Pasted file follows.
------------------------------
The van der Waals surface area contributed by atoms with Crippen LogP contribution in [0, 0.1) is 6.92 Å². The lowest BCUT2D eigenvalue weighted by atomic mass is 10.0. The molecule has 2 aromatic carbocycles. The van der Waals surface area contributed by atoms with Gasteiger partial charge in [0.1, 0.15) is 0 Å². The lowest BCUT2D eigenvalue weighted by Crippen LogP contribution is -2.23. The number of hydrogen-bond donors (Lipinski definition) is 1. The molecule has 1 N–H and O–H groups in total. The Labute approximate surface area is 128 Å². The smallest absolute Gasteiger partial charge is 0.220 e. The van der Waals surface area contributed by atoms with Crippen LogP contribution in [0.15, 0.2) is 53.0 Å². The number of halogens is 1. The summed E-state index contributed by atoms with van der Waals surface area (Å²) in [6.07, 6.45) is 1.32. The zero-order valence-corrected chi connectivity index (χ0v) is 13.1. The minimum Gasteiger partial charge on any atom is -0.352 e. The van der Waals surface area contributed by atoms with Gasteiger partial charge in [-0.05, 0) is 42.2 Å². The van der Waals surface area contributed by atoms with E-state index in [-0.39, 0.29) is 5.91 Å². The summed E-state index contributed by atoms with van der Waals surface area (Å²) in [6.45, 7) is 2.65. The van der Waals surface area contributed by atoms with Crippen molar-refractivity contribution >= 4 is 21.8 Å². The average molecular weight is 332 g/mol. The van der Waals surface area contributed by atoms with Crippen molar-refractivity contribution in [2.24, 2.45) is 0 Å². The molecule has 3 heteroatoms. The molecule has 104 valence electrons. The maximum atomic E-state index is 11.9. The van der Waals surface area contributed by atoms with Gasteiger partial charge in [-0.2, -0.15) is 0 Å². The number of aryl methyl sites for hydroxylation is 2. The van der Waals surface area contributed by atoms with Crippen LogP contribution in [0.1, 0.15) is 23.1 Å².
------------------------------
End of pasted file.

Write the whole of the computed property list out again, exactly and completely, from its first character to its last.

The van der Waals surface area contributed by atoms with Crippen LogP contribution in [0, 0.1) is 6.92 Å². The lowest BCUT2D eigenvalue weighted by atomic mass is 10.0. The molecule has 2 aromatic carbocycles. The van der Waals surface area contributed by atoms with Gasteiger partial charge in [0.1, 0.15) is 0 Å². The lowest BCUT2D eigenvalue weighted by Crippen LogP contribution is -2.23. The number of hydrogen-bond donors (Lipinski definition) is 1. The molecule has 1 N–H and O–H groups in total. The Labute approximate surface area is 128 Å². The smallest absolute Gasteiger partial charge is 0.220 e. The van der Waals surface area contributed by atoms with Crippen LogP contribution in [0.15, 0.2) is 53.0 Å². The number of halogens is 1. The summed E-state index contributed by atoms with van der Waals surface area (Å²) in [6.07, 6.45) is 1.32. The zero-order valence-corrected chi connectivity index (χ0v) is 13.1. The minimum Gasteiger partial charge on any atom is -0.352 e. The van der Waals surface area contributed by atoms with Gasteiger partial charge in [-0.05, 0) is 42.2 Å². The van der Waals surface area contributed by atoms with E-state index in [-0.39, 0.29) is 5.91 Å². The summed E-state index contributed by atoms with van der Waals surface area (Å²) in [6.45, 7) is 2.65. The van der Waals surface area contributed by atoms with Crippen molar-refractivity contribution >= 4 is 21.8 Å². The average molecular weight is 332 g/mol. The van der Waals surface area contributed by atoms with Crippen molar-refractivity contribution in [2.24, 2.45) is 0 Å². The molecule has 3 heteroatoms. The molecule has 104 valence electrons. The maximum atomic E-state index is 11.9. The van der Waals surface area contributed by atoms with Gasteiger partial charge in [-0.2, -0.15) is 0 Å². The number of aryl methyl sites for hydroxylation is 2. The van der Waals surface area contributed by atoms with Crippen LogP contribution in [0.1, 0.15) is 23.1 Å².